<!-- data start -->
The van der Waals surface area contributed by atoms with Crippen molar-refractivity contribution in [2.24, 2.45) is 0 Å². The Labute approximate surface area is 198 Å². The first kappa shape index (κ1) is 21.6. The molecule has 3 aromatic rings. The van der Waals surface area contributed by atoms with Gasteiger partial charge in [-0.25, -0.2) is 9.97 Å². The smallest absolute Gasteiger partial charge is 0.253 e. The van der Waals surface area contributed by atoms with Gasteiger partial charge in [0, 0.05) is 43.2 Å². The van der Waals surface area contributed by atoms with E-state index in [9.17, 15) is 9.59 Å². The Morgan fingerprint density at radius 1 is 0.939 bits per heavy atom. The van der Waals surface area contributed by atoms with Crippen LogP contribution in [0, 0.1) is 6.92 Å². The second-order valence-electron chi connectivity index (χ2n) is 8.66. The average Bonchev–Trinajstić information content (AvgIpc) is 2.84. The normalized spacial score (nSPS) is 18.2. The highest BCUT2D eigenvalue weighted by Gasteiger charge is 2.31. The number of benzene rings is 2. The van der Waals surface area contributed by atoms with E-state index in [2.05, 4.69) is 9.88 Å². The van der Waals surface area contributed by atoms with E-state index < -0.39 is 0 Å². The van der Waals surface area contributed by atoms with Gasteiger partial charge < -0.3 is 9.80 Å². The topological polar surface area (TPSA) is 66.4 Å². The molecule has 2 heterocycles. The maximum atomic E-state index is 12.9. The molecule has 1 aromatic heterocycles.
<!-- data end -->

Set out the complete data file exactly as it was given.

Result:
The van der Waals surface area contributed by atoms with Crippen molar-refractivity contribution in [2.24, 2.45) is 0 Å². The Labute approximate surface area is 198 Å². The first kappa shape index (κ1) is 21.6. The molecule has 3 aromatic rings. The van der Waals surface area contributed by atoms with Gasteiger partial charge in [-0.25, -0.2) is 9.97 Å². The smallest absolute Gasteiger partial charge is 0.253 e. The van der Waals surface area contributed by atoms with Gasteiger partial charge in [0, 0.05) is 43.2 Å². The van der Waals surface area contributed by atoms with E-state index in [9.17, 15) is 9.59 Å². The Morgan fingerprint density at radius 1 is 0.939 bits per heavy atom. The van der Waals surface area contributed by atoms with Crippen LogP contribution in [0, 0.1) is 6.92 Å². The second-order valence-electron chi connectivity index (χ2n) is 8.66. The average Bonchev–Trinajstić information content (AvgIpc) is 2.84. The normalized spacial score (nSPS) is 18.2. The highest BCUT2D eigenvalue weighted by Gasteiger charge is 2.31. The number of benzene rings is 2. The van der Waals surface area contributed by atoms with E-state index in [2.05, 4.69) is 9.88 Å². The van der Waals surface area contributed by atoms with E-state index < -0.39 is 0 Å². The van der Waals surface area contributed by atoms with Gasteiger partial charge < -0.3 is 9.80 Å². The topological polar surface area (TPSA) is 66.4 Å². The molecule has 2 heterocycles. The maximum atomic E-state index is 12.9. The molecule has 1 aromatic heterocycles.